It is amazing the impact stress can have on your body and your athletic performance. Even more than you know. I for one can say first hand, stress has been the largest impacting factor on my running in the past years. More than I knew!
Stress impacted my running both directly and indirectly. The direct impact it had was on my mental state. How I thought and how I was mentally feeling. My thoughts became very negative. From the stress I was experiencing from exams, unfortunate health problems within close family members, the loss of one of my closest friends, and finally general changes as life moved forward. Whilst life may have been forward, I most definitely was not. I would go into a running session, or even easy run, already psyched out. Before I had even started my run, I had already convinced myself I would perform badly, I was not good enough, and all the stresses of life were continually running through my head. Instead of running being a time to switch off and focus simply on the here and now, the isolation and thinking time lead to me dwelling on what was stressing me out, and as a result intensified the extent to which I was worrying. I was no longer able to momentarily forget my worries and escape them, rather than running away from them for an hour, I was running further into them. This was not conductive for my performance.
Thankfully, I am now able to cope better with life’s stresses. Running allows me to escape what is worrying me, and allows me to put them into perspective. Whilst it is impossible to avoid stress, I now realise it is important to allow yourself time to get away from stress and put your head in a clear space. This is now once again what running does for me. I don’t allow my head to ‘run away’ with itself, I have control over how I allow stress to affect me, and don’t let it hinder my performance. I do realise that this is sometimes something that cannot be escaped, but I can put all my worries and stresses into perspective.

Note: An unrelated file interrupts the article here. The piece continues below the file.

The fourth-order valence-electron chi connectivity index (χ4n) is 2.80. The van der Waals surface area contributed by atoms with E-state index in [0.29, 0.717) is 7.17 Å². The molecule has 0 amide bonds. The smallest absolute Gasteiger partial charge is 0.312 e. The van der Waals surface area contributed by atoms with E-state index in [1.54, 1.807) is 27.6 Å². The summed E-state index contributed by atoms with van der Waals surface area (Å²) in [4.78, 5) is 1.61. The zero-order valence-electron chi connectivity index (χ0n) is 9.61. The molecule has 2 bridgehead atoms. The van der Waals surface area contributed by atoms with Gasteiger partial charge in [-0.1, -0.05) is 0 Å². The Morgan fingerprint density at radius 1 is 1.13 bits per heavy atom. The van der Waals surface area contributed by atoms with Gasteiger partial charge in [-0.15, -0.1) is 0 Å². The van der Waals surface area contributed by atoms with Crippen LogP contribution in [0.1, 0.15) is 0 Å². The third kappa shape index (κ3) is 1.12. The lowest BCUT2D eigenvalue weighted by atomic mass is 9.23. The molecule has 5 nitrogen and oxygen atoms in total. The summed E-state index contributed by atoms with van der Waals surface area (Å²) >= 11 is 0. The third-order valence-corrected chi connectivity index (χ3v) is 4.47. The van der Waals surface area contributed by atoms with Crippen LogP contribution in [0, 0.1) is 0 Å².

The indirect affect stress had on me is also something I have now rectified, and looking back on it I wish I would not have let it happen. But as I strongly believe, everything happens for a reason, and although I may not have wished to have experienced the things I did, I am much stronger, both physically and mentally for it. Stress indirectly led to my physical dilapidation. Due to being immensely stressed, I resorted to restraining and controlling what I was eating. Quite possibly the worst thing any person can do, especially an athlete. Everyday I was thinking of the next food I could reduce. As a result, I reached a point of being roughly 2.5 stone lighter than I am now. A place I never wish to return to. Stress, along with a weak body, was no combination for a strong, successful runner. Whilst worrying about my stresses on a run, I was also struggling to run physically. My body was not strong enough to support what I was continually asking it to do. The lack of food it was receiving meant running was impossible, but I continued to do it.
Eventually, after several years of struggling with my mind and body, I am now in a stronger state than I ever have been. Being able to see the effects of a physically strong, and mentally stable runner, I can now see the stupidity in restricting what you eat. It didn’t help my running or mental state in any way, but I have learnt from this and am wiser for it!
Stress may have temporarily weakened me, but when dealt with appropriately it has only made me stronger. Remember that when starting something new, whether it be uni or a new job, or if you are going through stressful life experiences, don’t allow the stress to affect your running or your health. Use running as a stress reliever and eat to your benefit.
Let me know how stress affects you or if you have any questions about dealing with it.
I love to run and I love to write, so I write about running!